Roger Penrose: Why did the Universe begin?

A cyclical, forgetful Universe – Roger Penrose details an astonishing origin hypothesis

Since the discovery of cosmic microwave background radiation in 1965, the Big Bang theory has been the dominant model of our Universe’s origin. In the ensuing decades, an obvious and yet still deeply unsettled question has emerged at the core of cosmology: what happened before it? While many scientists hold firm that there’s no decent evidence to support the notion that anything existed before the Big Bang, new hypotheses have cracked open the door for the possibility.

The UK mathematical physicist Roger Penrose, a professor emeritus at Oxford University and co-recipient of the 2020 Nobel Prize in Physics, is a convert to the camp of thinkers entertaining the notion of a pre-Big Bang state. In this interview with Robert Lawrence Kuhn for the PBS series Closer to Truth, Penrose details a somewhat mind-boggling idea he’s advanced known as the ‘conformal cyclic cosmology’ hypothesis, which proposes that our Universe is just one in an infinite series.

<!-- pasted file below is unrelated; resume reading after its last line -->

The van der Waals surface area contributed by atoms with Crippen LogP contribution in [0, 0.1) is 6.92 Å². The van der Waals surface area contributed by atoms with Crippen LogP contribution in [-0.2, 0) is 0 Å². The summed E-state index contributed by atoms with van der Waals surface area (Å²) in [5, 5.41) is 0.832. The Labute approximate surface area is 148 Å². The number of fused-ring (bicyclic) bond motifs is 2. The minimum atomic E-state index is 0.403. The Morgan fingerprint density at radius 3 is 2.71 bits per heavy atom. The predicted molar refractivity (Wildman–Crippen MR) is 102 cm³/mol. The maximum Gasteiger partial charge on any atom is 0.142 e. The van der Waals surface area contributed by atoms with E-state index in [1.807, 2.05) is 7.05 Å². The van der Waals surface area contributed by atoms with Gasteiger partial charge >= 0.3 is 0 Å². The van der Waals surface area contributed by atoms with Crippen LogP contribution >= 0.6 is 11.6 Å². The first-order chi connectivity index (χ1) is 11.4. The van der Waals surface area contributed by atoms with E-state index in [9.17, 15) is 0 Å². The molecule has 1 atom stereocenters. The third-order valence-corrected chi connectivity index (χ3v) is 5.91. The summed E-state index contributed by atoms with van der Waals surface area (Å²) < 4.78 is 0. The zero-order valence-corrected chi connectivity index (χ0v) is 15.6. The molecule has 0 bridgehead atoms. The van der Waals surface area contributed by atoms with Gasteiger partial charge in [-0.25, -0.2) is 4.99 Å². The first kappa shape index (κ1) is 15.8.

For more on the prospect of a before, before the Big Bang, watch Aeon Video’s interview with Tim Maudlin, a professor of philosophy at New York University.

Video by Closer to Truth

Republished from Aeon

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